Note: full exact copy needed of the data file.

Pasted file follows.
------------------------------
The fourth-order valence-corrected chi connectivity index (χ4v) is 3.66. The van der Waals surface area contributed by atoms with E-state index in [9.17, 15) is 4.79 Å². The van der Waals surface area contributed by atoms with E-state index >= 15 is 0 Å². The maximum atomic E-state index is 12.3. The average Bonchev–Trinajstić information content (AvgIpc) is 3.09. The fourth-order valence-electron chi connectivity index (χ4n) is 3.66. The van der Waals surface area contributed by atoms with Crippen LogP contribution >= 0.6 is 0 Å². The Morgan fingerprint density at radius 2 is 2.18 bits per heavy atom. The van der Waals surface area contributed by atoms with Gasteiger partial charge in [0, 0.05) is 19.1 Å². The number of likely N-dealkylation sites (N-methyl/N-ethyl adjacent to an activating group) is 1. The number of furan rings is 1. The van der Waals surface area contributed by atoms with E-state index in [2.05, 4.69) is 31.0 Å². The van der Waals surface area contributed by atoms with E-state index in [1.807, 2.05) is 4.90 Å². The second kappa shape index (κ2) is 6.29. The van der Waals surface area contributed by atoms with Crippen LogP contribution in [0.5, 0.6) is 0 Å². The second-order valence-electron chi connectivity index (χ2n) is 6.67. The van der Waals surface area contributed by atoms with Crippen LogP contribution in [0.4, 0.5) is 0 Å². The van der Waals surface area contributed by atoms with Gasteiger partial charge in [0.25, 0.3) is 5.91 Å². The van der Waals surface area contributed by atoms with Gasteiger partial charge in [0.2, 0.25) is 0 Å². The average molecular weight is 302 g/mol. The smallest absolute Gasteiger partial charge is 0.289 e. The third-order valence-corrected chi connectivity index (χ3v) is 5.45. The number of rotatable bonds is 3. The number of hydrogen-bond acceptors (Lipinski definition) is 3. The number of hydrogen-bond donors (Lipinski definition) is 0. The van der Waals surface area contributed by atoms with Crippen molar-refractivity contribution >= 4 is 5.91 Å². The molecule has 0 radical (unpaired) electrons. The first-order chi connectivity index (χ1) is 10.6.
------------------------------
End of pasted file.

The fourth-order valence-corrected chi connectivity index (χ4v) is 3.66. The van der Waals surface area contributed by atoms with E-state index in [9.17, 15) is 4.79 Å². The van der Waals surface area contributed by atoms with E-state index >= 15 is 0 Å². The maximum atomic E-state index is 12.3. The average Bonchev–Trinajstić information content (AvgIpc) is 3.09. The fourth-order valence-electron chi connectivity index (χ4n) is 3.66. The van der Waals surface area contributed by atoms with Crippen LogP contribution >= 0.6 is 0 Å². The Morgan fingerprint density at radius 2 is 2.18 bits per heavy atom. The van der Waals surface area contributed by atoms with Gasteiger partial charge in [0, 0.05) is 19.1 Å². The number of likely N-dealkylation sites (N-methyl/N-ethyl adjacent to an activating group) is 1. The number of furan rings is 1. The van der Waals surface area contributed by atoms with E-state index in [2.05, 4.69) is 31.0 Å². The van der Waals surface area contributed by atoms with E-state index in [1.807, 2.05) is 4.90 Å². The second kappa shape index (κ2) is 6.29. The van der Waals surface area contributed by atoms with Crippen LogP contribution in [0.5, 0.6) is 0 Å². The second-order valence-electron chi connectivity index (χ2n) is 6.67. The van der Waals surface area contributed by atoms with Crippen LogP contribution in [0.4, 0.5) is 0 Å². The van der Waals surface area contributed by atoms with Gasteiger partial charge in [0.25, 0.3) is 5.91 Å². The van der Waals surface area contributed by atoms with Gasteiger partial charge in [0.2, 0.25) is 0 Å². The average molecular weight is 302 g/mol. The smallest absolute Gasteiger partial charge is 0.289 e. The third-order valence-corrected chi connectivity index (χ3v) is 5.45. The number of rotatable bonds is 3. The number of hydrogen-bond acceptors (Lipinski definition) is 3. The number of hydrogen-bond donors (Lipinski definition) is 0. The van der Waals surface area contributed by atoms with Crippen molar-refractivity contribution >= 4 is 5.91 Å². The molecule has 0 radical (unpaired) electrons. The first-order chi connectivity index (χ1) is 10.6.